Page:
All About Cafe De Flore: 5 Facts About Cafe De Flore

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Cafe de Flore
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Cafe de Flore, located on Boulevard Saint-Germain in Paris, is one of the oldest cafes and was home to renowned literary icons in the past whose memories live on in the hearts of the French. Admittedly, it appears to be a must-visit place in numerous Parisian travel guides until today for all who are inquisitive about fashion, literature, and art.

Cafe de Flore is a well-known coffee house in Paris and also a film that served to make a big hit in the French industry.

1. History

Although the day of its remarkable existence is uncertain, it is believed to date back to 1887-the day it was born. Since its establishment, Les Deux Magots has proven to be an everlasting companion.

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Guillaume Apollinaire, the foremost poet of the twentieth century and widely regarded forefather of Surrealism, purchased the premises around 1913 and later transformed them to bring in new changes, such as the conversion of the ground floor of Le Flore into a newsroom, “Les soirées de Paris.”

2. The Nationalist Group: Far-Right

After exactly 10 years of its presence, this place was seen to be profound in the public eye. Saint-Germain-des-Prés’ surroundings were a fortress of French action, extreme-right, and nationalist groups. Just before the beginning of the 20th century, Le Flore was accommodated by Charles Maurras and his acolytes. It was here (first floor) that they began the issue of the monthly bulletin of the French action in 1899.

3. Surrealists Post-War

It was only towards the end of World War I that Le Café de Flore emerged to fascinate the artists. It became an everyday ritual for Guillaume Apollinaire to settle near the heater, spend the rest of the day writing his books, and have some of his friends: André Breton, Paul Réverdy, Louis Aragon, and Paul Éluard, accompany him during the day.

Although Montparnasse and Montmartre are the central regions of Parisian culture, it is believed that the “surrealist revolution” found its life next to rue de Grenelle in the 1920s.

Having the Nazi regime live on brought in profuse creative thinkers, including popular cinephiles like Sophia Coppola, Quentin Tarantino and Brigitte Bardot, and sartorialists like Yves Saint Laurent, Paco Rabanne and Givenchy, who all found their refuge here.

4. The Golden Age Of Café de Flore

A completely different transformation hit the café towards the end of 1930. In 1939, a brighter idea was hatched to install a much larger and more powerful coal-fired heater; this quickly drew the attention of popular philosopher Simone de Beauvoir, who then frequently spent time on the café’s first floor. Therefore, Jean-Paul Sartre accompanied Simone de Beauvoir in 1941 at Café de Flore, where they later proclaimed “pillars” of Flore.

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The succeeding years at this spot in France saw a complete transformation in the core of Parisian culture and the intellectuals. It significantly gathered the youth who were passionate about the arts and jazz. Nevertheless, it was home to Boris Vian, Léo Ferré, and Jacques Prévert for a couple of years.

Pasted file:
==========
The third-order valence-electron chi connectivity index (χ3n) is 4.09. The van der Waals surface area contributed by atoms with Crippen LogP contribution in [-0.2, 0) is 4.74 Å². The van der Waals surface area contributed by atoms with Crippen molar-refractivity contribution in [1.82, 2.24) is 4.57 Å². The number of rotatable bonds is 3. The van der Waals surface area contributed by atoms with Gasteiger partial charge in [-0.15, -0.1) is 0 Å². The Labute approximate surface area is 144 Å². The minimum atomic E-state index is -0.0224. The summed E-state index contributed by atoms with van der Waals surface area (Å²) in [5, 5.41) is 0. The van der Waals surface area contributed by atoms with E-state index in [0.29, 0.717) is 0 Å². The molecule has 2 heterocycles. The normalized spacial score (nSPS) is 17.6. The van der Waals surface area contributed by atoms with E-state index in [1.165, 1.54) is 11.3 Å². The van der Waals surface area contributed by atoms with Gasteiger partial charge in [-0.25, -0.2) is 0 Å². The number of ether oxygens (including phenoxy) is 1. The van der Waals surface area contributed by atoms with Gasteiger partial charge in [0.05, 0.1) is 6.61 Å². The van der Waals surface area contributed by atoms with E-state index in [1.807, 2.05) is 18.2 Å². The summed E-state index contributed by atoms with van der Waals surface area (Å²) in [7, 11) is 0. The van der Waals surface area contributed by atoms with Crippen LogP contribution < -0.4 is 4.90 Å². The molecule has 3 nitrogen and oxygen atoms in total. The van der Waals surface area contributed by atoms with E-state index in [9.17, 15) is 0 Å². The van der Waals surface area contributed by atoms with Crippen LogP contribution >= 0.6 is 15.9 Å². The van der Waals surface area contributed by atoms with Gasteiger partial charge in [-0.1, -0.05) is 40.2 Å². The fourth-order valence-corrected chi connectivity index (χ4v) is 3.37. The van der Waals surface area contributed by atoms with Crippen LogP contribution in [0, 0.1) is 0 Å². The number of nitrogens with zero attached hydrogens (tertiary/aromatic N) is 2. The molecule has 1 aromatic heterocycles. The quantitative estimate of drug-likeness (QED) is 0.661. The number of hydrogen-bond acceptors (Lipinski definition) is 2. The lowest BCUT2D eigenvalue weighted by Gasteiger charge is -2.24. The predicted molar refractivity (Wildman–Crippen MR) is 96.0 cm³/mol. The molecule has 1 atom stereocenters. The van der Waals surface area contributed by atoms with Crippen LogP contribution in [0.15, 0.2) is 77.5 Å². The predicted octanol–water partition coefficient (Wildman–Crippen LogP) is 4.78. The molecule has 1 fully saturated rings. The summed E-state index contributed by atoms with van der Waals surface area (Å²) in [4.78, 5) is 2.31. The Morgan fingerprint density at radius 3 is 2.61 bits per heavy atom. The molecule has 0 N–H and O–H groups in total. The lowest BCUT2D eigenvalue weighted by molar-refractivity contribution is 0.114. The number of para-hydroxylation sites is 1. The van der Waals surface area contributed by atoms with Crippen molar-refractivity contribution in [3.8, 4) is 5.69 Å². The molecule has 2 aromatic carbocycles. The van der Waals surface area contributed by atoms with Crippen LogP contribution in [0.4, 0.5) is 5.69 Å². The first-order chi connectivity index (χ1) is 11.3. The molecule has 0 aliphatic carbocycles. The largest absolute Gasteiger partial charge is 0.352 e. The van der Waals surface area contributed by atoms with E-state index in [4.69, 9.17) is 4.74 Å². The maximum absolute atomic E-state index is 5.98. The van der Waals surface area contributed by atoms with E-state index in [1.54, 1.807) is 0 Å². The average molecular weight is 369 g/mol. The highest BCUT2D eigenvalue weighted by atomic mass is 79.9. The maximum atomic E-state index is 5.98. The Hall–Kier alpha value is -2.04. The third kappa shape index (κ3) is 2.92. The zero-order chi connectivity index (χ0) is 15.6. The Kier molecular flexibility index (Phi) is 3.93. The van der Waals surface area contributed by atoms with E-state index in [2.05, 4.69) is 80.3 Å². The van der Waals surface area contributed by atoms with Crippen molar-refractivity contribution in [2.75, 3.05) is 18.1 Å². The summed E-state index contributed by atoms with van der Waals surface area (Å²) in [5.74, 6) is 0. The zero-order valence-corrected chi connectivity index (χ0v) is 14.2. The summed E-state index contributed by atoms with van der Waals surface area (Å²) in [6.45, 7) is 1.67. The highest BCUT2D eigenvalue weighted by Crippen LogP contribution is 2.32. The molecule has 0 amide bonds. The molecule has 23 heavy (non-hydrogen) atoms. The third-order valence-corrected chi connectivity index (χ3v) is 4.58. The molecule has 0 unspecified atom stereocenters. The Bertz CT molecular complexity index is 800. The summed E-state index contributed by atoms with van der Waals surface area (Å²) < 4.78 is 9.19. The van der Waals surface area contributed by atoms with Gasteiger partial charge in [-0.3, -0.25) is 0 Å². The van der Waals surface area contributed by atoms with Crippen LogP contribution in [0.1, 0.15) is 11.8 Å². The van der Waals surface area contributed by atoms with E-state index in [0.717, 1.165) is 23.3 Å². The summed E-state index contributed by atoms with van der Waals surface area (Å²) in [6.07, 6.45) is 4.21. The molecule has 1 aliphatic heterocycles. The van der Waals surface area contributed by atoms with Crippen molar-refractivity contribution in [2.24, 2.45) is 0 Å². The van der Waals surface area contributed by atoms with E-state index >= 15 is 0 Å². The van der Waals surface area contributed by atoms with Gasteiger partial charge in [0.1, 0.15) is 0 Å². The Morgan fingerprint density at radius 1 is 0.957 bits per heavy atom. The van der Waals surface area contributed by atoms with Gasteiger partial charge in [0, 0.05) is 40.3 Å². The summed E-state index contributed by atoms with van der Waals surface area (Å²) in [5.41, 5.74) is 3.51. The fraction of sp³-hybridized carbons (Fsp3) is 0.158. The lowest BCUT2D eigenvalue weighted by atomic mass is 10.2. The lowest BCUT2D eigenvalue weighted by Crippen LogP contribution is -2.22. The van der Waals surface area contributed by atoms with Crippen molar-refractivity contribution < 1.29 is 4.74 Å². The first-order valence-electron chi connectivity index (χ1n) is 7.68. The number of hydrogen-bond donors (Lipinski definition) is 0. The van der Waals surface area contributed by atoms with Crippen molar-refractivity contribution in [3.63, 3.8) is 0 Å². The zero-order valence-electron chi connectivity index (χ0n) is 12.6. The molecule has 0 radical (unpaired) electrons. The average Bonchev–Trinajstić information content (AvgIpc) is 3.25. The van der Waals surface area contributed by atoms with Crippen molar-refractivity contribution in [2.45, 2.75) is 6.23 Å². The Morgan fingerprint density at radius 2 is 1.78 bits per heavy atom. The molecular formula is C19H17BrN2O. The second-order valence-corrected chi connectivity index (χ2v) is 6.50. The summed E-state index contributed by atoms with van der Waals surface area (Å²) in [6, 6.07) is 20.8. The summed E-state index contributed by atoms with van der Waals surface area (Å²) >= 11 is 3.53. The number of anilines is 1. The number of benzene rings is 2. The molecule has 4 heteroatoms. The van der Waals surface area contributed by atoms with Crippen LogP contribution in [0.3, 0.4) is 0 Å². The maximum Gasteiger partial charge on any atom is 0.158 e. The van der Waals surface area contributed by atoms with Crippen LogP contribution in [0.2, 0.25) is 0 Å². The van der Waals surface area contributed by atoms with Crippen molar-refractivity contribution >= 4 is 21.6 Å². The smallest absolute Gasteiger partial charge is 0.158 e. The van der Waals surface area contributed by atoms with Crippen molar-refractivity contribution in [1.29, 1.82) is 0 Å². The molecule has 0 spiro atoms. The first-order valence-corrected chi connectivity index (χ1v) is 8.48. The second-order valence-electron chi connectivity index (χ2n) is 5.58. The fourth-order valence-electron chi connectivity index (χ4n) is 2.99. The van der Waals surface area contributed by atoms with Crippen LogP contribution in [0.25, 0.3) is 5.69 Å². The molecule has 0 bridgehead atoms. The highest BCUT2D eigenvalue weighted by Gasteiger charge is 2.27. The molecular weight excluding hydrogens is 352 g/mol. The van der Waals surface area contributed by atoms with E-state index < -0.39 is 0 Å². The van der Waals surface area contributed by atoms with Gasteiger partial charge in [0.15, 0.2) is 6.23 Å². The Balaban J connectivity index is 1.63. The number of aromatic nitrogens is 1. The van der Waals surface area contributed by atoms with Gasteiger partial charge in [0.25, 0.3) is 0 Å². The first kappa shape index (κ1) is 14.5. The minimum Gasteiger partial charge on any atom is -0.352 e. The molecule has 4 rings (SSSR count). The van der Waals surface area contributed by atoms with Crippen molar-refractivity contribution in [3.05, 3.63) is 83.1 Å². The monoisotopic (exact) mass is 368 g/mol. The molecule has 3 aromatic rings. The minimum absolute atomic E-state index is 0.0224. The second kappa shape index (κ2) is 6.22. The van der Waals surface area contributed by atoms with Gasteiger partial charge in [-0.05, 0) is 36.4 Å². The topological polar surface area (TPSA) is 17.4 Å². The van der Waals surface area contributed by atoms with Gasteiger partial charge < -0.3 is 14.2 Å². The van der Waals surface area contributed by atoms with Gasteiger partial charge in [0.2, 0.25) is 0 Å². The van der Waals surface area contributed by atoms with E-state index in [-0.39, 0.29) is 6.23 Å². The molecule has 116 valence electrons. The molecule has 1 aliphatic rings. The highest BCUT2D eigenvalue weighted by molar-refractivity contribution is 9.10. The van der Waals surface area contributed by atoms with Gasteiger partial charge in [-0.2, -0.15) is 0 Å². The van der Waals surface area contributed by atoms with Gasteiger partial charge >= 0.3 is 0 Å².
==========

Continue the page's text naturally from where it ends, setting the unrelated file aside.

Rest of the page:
As this proves, Flore is now considered a perfect classic spot for those seeking the best coffee in Paris, France. The long and interesting history of Le Café de Flore is one of the major reasons it interests people worldwide and makes way for its popular label.

5. Café de Flore-Film

Apart from the acclaimed café in De Saint Germain, Paris. Cafe de Flore is also a developed film based in Canada. This film garnered 13 nominations for the Genie awards in 2012. This movie successfully starred the best artists of all time.

  1. Pascal Elso as Paul

  2. Jérôme Kircher as Louis

  3. Rosalie Fortier as Angéline

  4. Linda Smith as Louise Godin

In 2011 Montreal, a French- Canadian DJ, Antonie in vogue, had a romantic relationship with his girlfriend Rose (Evelyne Brochu). However, their separation from his ex-wife Carole (Helene Florent), led to his heart sinking.

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On the other hand, in 1969, Paris, featuring Jacqueline (Vanessa Paradis), is deserted by her husband, who later decides to raise her child, Laurent (Marin Gerrier), ravaged by Down’s syndrome, as a single mother. This film jumps between Antoine’s story and Jacqueline’s to portray their reactions to the romantic attachments in a big trap.

The film has been awarded a couple of times. The remarkable acknowledgements are just a few examples indicating this blockbuster hit.

  1. Genie Awards (2012)

  2. Jutra Awards (2012)

  3. Toronto Film Critics Association Awards (2011)

  4. Satellite Awards (2012)

  5. Vancouver Film Critics Circle (2012)

Conclusion

In addition, to the well-known fact about Café de Flore as a movie, there is also a piece composed in 2001 by British musician Matthew Herbert (Doctor Rockit), a treasure of the European Nu Jazz. Like the other jazz pieces, it restores the elegant and elitist atmospheres of the cafes in Saint-Germain-des Prés.

Nevertheless, neither of them gives up, finally, taking to the end Nikki Giovanni’s statement: “We love because it is the only true adventure.”

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